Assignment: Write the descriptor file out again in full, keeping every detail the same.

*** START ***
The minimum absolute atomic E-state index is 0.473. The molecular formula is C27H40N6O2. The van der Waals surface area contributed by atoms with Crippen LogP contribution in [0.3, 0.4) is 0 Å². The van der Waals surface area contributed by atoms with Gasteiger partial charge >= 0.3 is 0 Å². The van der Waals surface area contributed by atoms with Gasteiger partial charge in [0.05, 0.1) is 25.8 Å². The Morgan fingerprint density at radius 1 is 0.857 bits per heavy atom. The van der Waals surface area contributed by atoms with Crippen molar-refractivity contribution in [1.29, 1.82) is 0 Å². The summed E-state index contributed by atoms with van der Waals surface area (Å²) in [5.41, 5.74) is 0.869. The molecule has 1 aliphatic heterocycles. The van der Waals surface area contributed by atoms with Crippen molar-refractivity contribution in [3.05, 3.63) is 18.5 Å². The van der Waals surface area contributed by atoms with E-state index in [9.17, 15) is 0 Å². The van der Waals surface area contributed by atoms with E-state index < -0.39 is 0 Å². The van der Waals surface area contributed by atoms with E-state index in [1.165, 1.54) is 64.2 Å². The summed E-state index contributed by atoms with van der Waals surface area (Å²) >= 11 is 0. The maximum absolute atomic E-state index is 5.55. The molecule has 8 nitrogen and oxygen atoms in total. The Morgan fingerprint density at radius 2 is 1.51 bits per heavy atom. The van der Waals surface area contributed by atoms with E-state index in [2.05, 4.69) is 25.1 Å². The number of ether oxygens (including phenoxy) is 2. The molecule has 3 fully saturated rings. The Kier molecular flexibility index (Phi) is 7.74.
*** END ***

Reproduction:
The minimum absolute atomic E-state index is 0.473. The molecular formula is C27H40N6O2. The van der Waals surface area contributed by atoms with Crippen LogP contribution in [0.3, 0.4) is 0 Å². The van der Waals surface area contributed by atoms with Gasteiger partial charge >= 0.3 is 0 Å². The van der Waals surface area contributed by atoms with Gasteiger partial charge in [0.05, 0.1) is 25.8 Å². The Morgan fingerprint density at radius 1 is 0.857 bits per heavy atom. The van der Waals surface area contributed by atoms with Crippen molar-refractivity contribution in [1.29, 1.82) is 0 Å². The summed E-state index contributed by atoms with van der Waals surface area (Å²) in [5.41, 5.74) is 0.869. The molecule has 1 aliphatic heterocycles. The van der Waals surface area contributed by atoms with Crippen molar-refractivity contribution in [3.05, 3.63) is 18.5 Å². The van der Waals surface area contributed by atoms with E-state index in [9.17, 15) is 0 Å². The van der Waals surface area contributed by atoms with E-state index < -0.39 is 0 Å². The van der Waals surface area contributed by atoms with E-state index in [1.165, 1.54) is 64.2 Å². The summed E-state index contributed by atoms with van der Waals surface area (Å²) >= 11 is 0. The maximum absolute atomic E-state index is 5.55. The molecule has 8 nitrogen and oxygen atoms in total. The Morgan fingerprint density at radius 2 is 1.51 bits per heavy atom. The van der Waals surface area contributed by atoms with E-state index in [2.05, 4.69) is 25.1 Å². The number of ether oxygens (including phenoxy) is 2. The molecule has 3 fully saturated rings. The Kier molecular flexibility index (Phi) is 7.74.